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From Charles Dickens' "A Christmas Carol" to Bing Crosby's "White Christmas," Christmas is portrayed as a snowy time. However, many areas of the U.S. do not necessarily have a high probability of a white Christmas*.
Since many people may have a different idea of what constitutes a white Christmas, it is being defined in this story as a snow depth of an inch or more on Christmas Day.
Normal December snowfall and temperatures are both critical factors that play a role in who gets a white Christmas. This is due to the fact that snow needs to fall and stay put on the ground to meet the definition.
Based on data from 1981 to 2010, northern New England, the Upper Midwest, Rocky Mountains and Intermountain West have the highest chance, more than 75 percent, of a white Christmas.
Minneapolis, Minn., Green Bay, Wis., Buffalo, N.Y., and Burlington, Vt., are among the cities in the U.S. that have the highest chance for a white Christmas.
"It tends to stay colder across the northern tier during the day and night, so when snow falls, it's less likely to melt," AccuWeather Expert Senior Meteorologist Alex Sosnowski said.
Farther south, Chicago has less than a 40 percent chance of having a white Christmas.
"By the time Christmas comes around, there is a pronounced temperature difference from north to south [across the Midwest]," AccuWeather Senior Meteorologist Jim Andrews said. "The 'refrigeration' needed to keep the snow from melting is less reliable in Chicago compared to somewhere like International Falls, Minn."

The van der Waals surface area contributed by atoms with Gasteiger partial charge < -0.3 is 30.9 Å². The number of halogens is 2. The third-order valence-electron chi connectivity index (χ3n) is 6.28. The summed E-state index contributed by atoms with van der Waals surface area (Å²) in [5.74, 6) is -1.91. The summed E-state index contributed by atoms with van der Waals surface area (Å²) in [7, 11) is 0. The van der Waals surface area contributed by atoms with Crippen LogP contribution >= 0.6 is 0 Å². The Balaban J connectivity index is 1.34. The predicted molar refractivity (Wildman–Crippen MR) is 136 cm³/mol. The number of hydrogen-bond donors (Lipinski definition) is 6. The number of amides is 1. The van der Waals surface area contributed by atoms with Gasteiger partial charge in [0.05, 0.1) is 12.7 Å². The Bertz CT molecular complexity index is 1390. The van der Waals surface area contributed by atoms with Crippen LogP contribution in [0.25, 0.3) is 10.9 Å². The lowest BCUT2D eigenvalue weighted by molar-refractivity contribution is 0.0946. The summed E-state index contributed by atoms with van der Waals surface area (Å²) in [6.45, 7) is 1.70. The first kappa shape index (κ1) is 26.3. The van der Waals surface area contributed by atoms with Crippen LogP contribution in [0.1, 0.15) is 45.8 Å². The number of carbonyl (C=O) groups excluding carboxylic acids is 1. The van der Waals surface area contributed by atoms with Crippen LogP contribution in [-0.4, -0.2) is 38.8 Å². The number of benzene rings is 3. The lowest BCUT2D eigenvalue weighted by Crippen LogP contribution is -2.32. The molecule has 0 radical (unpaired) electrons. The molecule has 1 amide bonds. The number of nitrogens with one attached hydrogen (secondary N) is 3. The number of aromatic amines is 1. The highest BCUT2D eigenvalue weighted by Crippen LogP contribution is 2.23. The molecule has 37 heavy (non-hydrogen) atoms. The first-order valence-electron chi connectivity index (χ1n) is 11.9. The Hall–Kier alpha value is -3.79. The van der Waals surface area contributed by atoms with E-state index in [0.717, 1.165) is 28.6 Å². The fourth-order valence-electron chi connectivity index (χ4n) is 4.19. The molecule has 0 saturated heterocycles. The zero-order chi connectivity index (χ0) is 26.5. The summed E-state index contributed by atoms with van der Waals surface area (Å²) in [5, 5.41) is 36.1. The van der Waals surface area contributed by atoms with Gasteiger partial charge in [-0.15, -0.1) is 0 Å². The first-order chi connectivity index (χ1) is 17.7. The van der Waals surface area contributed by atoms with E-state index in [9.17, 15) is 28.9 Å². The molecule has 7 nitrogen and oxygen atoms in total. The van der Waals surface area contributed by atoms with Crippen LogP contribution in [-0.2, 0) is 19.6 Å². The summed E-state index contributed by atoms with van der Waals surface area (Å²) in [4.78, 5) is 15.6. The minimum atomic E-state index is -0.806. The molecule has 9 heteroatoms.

While December is not typically the snowiest month for Denver, it is the month with the lowest average high temperature. This means that any snow that falls may be less likely to melt. Denver has nearly a 50 percent chance of a white Christmas.
Meanwhile, New York City, Philadelphia and Washington, D.C., have less than a 25 percent chance of having a white Christmas. Mild air from the Atlantic Ocean plays a role in the low probability.
In the West, Seattle also has less than a 25 percent chance at a white Christmas due to the influence of milder air from the Pacific Ocean. However, snow can still often be seen by Seattle residents, since the Washington Cascades have more than a 75 percent chance of a white Christmas.
There is a very low chance of a white Christmas in San Francisco to Los Angeles as well as across central and southern Florida.
By Meghan Evans, Meteorologist for AccuWeather.com